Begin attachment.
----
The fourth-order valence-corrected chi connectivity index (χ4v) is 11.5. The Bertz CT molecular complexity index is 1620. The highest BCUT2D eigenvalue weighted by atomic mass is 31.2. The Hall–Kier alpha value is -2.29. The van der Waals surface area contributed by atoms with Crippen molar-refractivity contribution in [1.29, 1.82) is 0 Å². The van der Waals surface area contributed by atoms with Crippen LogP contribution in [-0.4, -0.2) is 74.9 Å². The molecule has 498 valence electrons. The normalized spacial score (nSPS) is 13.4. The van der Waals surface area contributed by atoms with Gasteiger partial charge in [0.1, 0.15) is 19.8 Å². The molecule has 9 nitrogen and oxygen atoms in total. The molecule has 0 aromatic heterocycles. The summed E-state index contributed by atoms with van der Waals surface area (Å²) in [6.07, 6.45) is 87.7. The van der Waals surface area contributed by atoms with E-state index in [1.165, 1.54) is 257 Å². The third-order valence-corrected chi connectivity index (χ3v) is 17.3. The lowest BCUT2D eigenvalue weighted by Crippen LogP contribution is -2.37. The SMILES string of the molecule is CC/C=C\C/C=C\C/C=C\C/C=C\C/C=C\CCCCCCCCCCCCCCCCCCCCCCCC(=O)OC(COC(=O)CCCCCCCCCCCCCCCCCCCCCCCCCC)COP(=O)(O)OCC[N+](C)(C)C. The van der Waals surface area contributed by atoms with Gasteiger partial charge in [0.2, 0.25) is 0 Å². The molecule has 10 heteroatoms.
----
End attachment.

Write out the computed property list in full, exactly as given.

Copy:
The fourth-order valence-corrected chi connectivity index (χ4v) is 11.5. The Bertz CT molecular complexity index is 1620. The highest BCUT2D eigenvalue weighted by atomic mass is 31.2. The Hall–Kier alpha value is -2.29. The van der Waals surface area contributed by atoms with Crippen molar-refractivity contribution in [1.29, 1.82) is 0 Å². The van der Waals surface area contributed by atoms with Crippen LogP contribution in [-0.4, -0.2) is 74.9 Å². The molecule has 498 valence electrons. The normalized spacial score (nSPS) is 13.4. The van der Waals surface area contributed by atoms with Gasteiger partial charge in [0.1, 0.15) is 19.8 Å². The molecule has 9 nitrogen and oxygen atoms in total. The molecule has 0 aromatic heterocycles. The summed E-state index contributed by atoms with van der Waals surface area (Å²) in [6.07, 6.45) is 87.7. The van der Waals surface area contributed by atoms with E-state index in [1.165, 1.54) is 257 Å². The third-order valence-corrected chi connectivity index (χ3v) is 17.3. The lowest BCUT2D eigenvalue weighted by Crippen LogP contribution is -2.37. The SMILES string of the molecule is CC/C=C\C/C=C\C/C=C\C/C=C\C/C=C\CCCCCCCCCCCCCCCCCCCCCCCC(=O)OC(COC(=O)CCCCCCCCCCCCCCCCCCCCCCCCCC)COP(=O)(O)OCC[N+](C)(C)C. The van der Waals surface area contributed by atoms with Gasteiger partial charge in [0.2, 0.25) is 0 Å². The molecule has 10 heteroatoms.